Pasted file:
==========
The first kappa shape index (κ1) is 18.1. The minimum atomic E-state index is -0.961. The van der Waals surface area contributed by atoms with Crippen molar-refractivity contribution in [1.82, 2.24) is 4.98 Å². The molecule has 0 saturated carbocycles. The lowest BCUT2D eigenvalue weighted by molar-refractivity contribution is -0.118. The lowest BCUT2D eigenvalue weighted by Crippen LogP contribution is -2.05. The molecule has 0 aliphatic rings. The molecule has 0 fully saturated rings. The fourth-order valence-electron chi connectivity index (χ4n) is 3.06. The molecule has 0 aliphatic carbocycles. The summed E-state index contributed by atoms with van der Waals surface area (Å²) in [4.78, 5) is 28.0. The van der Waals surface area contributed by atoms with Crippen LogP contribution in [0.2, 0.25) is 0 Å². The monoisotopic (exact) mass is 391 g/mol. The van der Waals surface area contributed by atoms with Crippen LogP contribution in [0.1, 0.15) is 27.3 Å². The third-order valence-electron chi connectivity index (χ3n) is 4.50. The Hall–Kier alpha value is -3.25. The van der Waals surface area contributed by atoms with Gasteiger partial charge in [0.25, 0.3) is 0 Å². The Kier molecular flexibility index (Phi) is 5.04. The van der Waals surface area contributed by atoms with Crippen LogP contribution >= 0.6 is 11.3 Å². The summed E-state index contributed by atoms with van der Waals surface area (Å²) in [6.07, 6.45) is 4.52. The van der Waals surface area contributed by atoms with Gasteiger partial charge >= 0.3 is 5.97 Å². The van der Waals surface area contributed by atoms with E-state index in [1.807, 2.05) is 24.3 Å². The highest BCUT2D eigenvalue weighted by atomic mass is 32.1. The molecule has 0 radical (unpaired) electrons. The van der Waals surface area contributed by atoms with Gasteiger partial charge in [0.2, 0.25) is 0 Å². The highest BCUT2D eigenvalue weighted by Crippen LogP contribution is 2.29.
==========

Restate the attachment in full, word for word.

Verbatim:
The first kappa shape index (κ1) is 18.1. The minimum atomic E-state index is -0.961. The van der Waals surface area contributed by atoms with Crippen molar-refractivity contribution in [1.82, 2.24) is 4.98 Å². The molecule has 0 saturated carbocycles. The lowest BCUT2D eigenvalue weighted by molar-refractivity contribution is -0.118. The lowest BCUT2D eigenvalue weighted by Crippen LogP contribution is -2.05. The molecule has 0 aliphatic rings. The molecule has 0 fully saturated rings. The fourth-order valence-electron chi connectivity index (χ4n) is 3.06. The molecule has 0 aliphatic carbocycles. The summed E-state index contributed by atoms with van der Waals surface area (Å²) in [4.78, 5) is 28.0. The van der Waals surface area contributed by atoms with Crippen LogP contribution in [0.2, 0.25) is 0 Å². The monoisotopic (exact) mass is 391 g/mol. The van der Waals surface area contributed by atoms with Crippen LogP contribution in [0.1, 0.15) is 27.3 Å². The third-order valence-electron chi connectivity index (χ3n) is 4.50. The Hall–Kier alpha value is -3.25. The van der Waals surface area contributed by atoms with Gasteiger partial charge in [0.25, 0.3) is 0 Å². The Kier molecular flexibility index (Phi) is 5.04. The van der Waals surface area contributed by atoms with Crippen LogP contribution >= 0.6 is 11.3 Å². The summed E-state index contributed by atoms with van der Waals surface area (Å²) in [6.07, 6.45) is 4.52. The van der Waals surface area contributed by atoms with Gasteiger partial charge >= 0.3 is 5.97 Å². The van der Waals surface area contributed by atoms with E-state index in [1.807, 2.05) is 24.3 Å². The highest BCUT2D eigenvalue weighted by atomic mass is 32.1. The molecule has 0 radical (unpaired) electrons. The van der Waals surface area contributed by atoms with Gasteiger partial charge in [0.2, 0.25) is 0 Å². The highest BCUT2D eigenvalue weighted by Crippen LogP contribution is 2.29.